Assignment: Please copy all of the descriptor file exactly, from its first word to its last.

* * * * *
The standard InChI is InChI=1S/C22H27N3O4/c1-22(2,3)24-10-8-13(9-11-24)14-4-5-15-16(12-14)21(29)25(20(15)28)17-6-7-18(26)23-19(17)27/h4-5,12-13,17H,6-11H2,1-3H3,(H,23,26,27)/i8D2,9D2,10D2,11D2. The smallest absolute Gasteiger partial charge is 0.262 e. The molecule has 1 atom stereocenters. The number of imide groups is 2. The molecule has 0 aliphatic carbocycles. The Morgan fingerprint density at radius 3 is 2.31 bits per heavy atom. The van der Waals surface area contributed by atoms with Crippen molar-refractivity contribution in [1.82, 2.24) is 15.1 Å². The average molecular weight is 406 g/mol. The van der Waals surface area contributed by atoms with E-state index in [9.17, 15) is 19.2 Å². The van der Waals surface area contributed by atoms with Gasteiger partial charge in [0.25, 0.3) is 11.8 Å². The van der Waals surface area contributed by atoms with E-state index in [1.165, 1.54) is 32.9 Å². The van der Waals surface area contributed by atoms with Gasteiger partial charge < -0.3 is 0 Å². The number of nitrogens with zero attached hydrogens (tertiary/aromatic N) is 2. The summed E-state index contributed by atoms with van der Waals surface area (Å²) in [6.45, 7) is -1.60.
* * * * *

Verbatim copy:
The standard InChI is InChI=1S/C22H27N3O4/c1-22(2,3)24-10-8-13(9-11-24)14-4-5-15-16(12-14)21(29)25(20(15)28)17-6-7-18(26)23-19(17)27/h4-5,12-13,17H,6-11H2,1-3H3,(H,23,26,27)/i8D2,9D2,10D2,11D2. The smallest absolute Gasteiger partial charge is 0.262 e. The molecule has 1 atom stereocenters. The number of imide groups is 2. The molecule has 0 aliphatic carbocycles. The Morgan fingerprint density at radius 3 is 2.31 bits per heavy atom. The van der Waals surface area contributed by atoms with Crippen molar-refractivity contribution in [1.82, 2.24) is 15.1 Å². The average molecular weight is 406 g/mol. The van der Waals surface area contributed by atoms with E-state index in [9.17, 15) is 19.2 Å². The van der Waals surface area contributed by atoms with Gasteiger partial charge in [0.25, 0.3) is 11.8 Å². The van der Waals surface area contributed by atoms with E-state index in [1.165, 1.54) is 32.9 Å². The van der Waals surface area contributed by atoms with Gasteiger partial charge < -0.3 is 0 Å². The number of nitrogens with zero attached hydrogens (tertiary/aromatic N) is 2. The summed E-state index contributed by atoms with van der Waals surface area (Å²) in [6.45, 7) is -1.60.